Local Catholic appointed to Pontifical Academy for Life
Friday, Jan. 23, 2015
Dr. Maureen Condic
By Marie Mischel
SALT LAKE CITY — Dr. Maureen Condic, an associate professor of neurobiology and anatomy at the University of Utah School of Medicine, has received a five-year appointment as a corresponding member for the Pontifical Academy for Life.
The academy has 138 members, all experts in biomedical science or related disciplines. They are drawn from throughout the world; only 12 are from the United States.
Condic’s appointment is a prestigious honor, said the Most Rev. John C. Wester, Bishop of Salt Lake City.
“As a diocese, we’re very proud of her, of the work she has done as a Catholic, as a committed woman and as a scientist toward the promotion of respect for all life, from conception to natural death,” the bishop added. “She’s really been an advocate for a pro-life message and she has done this at great personal sacrifice. It has not always been easy for her; she has suffered in her profession because of the very strong stance she has taken in defending life, and yet she has not wavered. She has been very consistent in promoting the sanctity of human life as a gift of God.”
Condic was nominated by an existing member of the Academy for Life, “and then the appointment was confirmed by someone of authority in the local arena as well as the consideration by our Directive Council,” said Father Scott Borgman, JCL, coordinating secretary for the academy, in an email interview.
A nomination by a current academy member is one primary criterion for acceptance of a corresponding member; the other is the nominee’s scientific background, “usually determined by the extensive publications in scientific journals,” Fr. Borgman said. “Of course the person must be recognized as an expert in his/her area regarding the protection and defense of life.”
The Pontifical Academy for Life, which was founded in 1994 by Pope John Paul II, is dedicated to “study, information and formation on the principal problems of biomedicine and of law, relative to the promotion and defense of life, above all in the direct relation that they have with Christian morality and the directives of the Church’s Magisterium,” according to the website http://www.academiavita.org.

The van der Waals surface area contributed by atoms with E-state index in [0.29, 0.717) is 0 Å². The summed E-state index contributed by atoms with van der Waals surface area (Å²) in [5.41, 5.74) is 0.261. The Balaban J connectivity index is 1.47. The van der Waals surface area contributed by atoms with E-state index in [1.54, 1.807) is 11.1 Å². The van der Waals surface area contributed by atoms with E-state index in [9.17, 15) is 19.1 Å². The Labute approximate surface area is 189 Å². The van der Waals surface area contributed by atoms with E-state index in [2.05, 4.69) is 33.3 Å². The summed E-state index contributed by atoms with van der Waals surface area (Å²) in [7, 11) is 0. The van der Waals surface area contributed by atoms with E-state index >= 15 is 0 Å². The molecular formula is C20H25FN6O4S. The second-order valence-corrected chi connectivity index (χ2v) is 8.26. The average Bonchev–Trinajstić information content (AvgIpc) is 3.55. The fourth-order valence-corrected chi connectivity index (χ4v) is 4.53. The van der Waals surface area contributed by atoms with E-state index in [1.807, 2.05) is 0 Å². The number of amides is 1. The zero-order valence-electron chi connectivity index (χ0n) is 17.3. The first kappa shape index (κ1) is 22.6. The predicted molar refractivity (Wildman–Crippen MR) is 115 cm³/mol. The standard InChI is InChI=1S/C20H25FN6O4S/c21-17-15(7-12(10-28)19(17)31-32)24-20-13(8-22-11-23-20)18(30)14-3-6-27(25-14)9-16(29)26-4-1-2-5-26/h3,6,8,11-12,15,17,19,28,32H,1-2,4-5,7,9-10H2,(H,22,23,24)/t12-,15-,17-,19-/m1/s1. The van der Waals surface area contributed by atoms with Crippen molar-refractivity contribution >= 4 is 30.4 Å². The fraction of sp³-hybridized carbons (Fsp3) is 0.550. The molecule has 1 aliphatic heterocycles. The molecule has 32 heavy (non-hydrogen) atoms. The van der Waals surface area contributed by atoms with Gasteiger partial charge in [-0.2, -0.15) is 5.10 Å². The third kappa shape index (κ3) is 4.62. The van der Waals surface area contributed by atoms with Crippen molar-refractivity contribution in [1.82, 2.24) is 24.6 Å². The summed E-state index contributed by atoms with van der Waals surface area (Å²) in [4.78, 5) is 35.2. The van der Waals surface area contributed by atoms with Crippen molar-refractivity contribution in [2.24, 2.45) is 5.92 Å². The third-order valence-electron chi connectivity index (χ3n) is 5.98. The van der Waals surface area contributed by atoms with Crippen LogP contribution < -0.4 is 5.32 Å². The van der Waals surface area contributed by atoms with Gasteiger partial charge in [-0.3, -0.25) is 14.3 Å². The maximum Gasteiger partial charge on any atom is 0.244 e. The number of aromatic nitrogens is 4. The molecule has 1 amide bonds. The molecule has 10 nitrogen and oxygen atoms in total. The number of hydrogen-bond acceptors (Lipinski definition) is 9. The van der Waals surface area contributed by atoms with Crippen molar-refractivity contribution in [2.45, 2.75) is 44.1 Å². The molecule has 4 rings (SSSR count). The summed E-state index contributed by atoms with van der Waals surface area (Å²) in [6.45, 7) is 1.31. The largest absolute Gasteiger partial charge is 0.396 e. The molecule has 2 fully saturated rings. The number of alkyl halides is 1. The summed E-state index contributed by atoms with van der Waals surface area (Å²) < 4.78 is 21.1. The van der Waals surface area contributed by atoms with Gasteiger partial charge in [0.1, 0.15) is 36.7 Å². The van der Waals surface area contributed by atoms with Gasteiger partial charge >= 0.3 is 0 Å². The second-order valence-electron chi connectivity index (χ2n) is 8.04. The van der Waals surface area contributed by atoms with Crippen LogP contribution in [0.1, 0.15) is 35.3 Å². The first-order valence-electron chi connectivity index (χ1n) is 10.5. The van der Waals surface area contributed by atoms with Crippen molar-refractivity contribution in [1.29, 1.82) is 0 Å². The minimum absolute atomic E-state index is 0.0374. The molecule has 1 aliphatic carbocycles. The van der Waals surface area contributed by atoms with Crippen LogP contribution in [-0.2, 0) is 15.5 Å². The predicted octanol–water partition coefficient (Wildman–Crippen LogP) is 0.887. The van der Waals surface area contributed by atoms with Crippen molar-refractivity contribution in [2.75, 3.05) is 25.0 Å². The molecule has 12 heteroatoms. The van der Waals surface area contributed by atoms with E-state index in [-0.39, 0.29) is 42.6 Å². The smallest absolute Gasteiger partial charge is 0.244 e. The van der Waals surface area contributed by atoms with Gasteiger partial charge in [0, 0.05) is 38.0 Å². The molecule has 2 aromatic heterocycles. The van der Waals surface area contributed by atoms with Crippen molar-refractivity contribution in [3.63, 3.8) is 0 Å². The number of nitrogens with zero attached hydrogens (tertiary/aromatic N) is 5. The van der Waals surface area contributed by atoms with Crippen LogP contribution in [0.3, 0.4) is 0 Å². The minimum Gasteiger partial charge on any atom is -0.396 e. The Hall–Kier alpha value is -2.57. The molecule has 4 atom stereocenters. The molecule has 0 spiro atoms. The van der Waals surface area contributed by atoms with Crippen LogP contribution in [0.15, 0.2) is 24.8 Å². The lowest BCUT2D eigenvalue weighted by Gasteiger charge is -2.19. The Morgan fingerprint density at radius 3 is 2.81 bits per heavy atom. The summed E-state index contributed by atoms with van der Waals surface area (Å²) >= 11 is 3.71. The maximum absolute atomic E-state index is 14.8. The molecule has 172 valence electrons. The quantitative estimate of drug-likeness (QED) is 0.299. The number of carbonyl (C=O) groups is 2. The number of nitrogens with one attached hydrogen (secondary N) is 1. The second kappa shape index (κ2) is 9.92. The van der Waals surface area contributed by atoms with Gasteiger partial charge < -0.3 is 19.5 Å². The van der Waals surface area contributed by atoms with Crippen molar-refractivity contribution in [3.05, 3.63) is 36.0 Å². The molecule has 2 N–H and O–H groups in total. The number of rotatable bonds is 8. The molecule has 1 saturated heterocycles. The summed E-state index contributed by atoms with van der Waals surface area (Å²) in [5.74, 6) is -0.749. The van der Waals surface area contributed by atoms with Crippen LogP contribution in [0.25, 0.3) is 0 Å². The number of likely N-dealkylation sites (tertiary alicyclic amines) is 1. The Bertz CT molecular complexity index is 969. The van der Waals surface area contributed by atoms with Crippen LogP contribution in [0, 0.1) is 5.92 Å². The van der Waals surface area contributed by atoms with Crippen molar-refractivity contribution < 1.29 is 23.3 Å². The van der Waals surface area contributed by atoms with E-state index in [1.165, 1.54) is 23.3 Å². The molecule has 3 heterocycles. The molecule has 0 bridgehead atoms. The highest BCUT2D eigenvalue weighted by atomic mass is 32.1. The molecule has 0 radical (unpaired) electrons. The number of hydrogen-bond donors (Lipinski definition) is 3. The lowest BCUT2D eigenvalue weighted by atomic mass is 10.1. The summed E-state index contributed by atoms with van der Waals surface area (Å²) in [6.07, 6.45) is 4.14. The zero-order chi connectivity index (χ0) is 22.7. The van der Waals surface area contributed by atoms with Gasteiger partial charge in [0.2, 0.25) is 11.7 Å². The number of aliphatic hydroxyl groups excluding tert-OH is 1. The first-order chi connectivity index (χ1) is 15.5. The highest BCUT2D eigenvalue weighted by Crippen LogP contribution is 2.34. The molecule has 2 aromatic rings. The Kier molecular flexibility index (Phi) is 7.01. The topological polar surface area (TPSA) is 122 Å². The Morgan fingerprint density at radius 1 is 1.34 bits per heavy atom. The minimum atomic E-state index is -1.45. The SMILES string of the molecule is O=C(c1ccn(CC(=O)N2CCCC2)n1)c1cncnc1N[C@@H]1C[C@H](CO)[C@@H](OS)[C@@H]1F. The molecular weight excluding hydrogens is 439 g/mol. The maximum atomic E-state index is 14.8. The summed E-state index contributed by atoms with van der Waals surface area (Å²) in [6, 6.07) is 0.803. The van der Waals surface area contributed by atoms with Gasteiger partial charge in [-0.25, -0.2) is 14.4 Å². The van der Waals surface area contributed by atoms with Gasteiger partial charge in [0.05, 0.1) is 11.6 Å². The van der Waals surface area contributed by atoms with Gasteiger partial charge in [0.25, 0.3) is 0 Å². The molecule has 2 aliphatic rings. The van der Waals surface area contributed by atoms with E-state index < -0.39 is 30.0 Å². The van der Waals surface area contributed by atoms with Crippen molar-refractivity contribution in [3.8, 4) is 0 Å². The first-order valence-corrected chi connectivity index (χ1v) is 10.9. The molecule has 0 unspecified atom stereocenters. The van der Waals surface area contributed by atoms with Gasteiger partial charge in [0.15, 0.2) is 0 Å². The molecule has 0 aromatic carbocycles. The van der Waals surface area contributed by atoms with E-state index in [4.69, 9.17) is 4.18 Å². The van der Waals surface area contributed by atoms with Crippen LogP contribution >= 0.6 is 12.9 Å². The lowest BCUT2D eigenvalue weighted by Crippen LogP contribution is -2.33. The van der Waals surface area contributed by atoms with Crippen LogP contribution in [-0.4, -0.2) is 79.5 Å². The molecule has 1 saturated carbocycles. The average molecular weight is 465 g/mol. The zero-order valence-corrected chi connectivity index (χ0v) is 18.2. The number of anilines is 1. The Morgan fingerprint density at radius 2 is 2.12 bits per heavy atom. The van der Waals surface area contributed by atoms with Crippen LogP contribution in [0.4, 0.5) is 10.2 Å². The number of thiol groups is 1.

Condic, who holds a doctoral degree from the University of California, Berkeley, runs a research laboratory at the U of U and teaches medical students; she also serves as the ombudsman.
In addition, “For the last 10 or 15 years I’ve also been pretty heavily involved in bioethics issues focused on life-related issues” such as when life begins, what constitutes brain death, and stem-cell research, she said.
“I consider myself primarily and fundamentally and in my most basic definition a scientist,” Condic said.
Nevertheless, she sees no conflict between religion and science. For example, “There is simply no doubt scientifically that we know exactly when life begins, and it’s a very well defined scientific moment taking about 250 milliseconds or a quarter of a second to complete,” she said.
Controversy arises when the issue changes from a scientific viewpoint to a moral question, she said.
For her, “The real question is ‘When do we as a society and as individuals choose to value that human life?’ … I think there are lots of possible answers to this question, which is why people will fall back on ‘nobody knows’” as the answer to when life begins, because this answer avoids controversy, she said.
The appointment to the Pontifical Academy for Life “will give me a tremendous opportunity to make a very real contribution to extremely important issues that touch on all of our lives, on things that are very intimate to all of us,” Condic said. “Life issues are really central to how we see ourselves, to our children, to ourselves as we face death, to medicine – people who are suffering – and I think it’s important to have a scientific voice informing and contributing to these kinds of discussions. I’m very grateful to be there and I look forward to making those contributions.”
Condic will attend her first meeting of the Pontifical Academy for Life in March; their topic will be “Assisting the Elderly and Palliative Care.”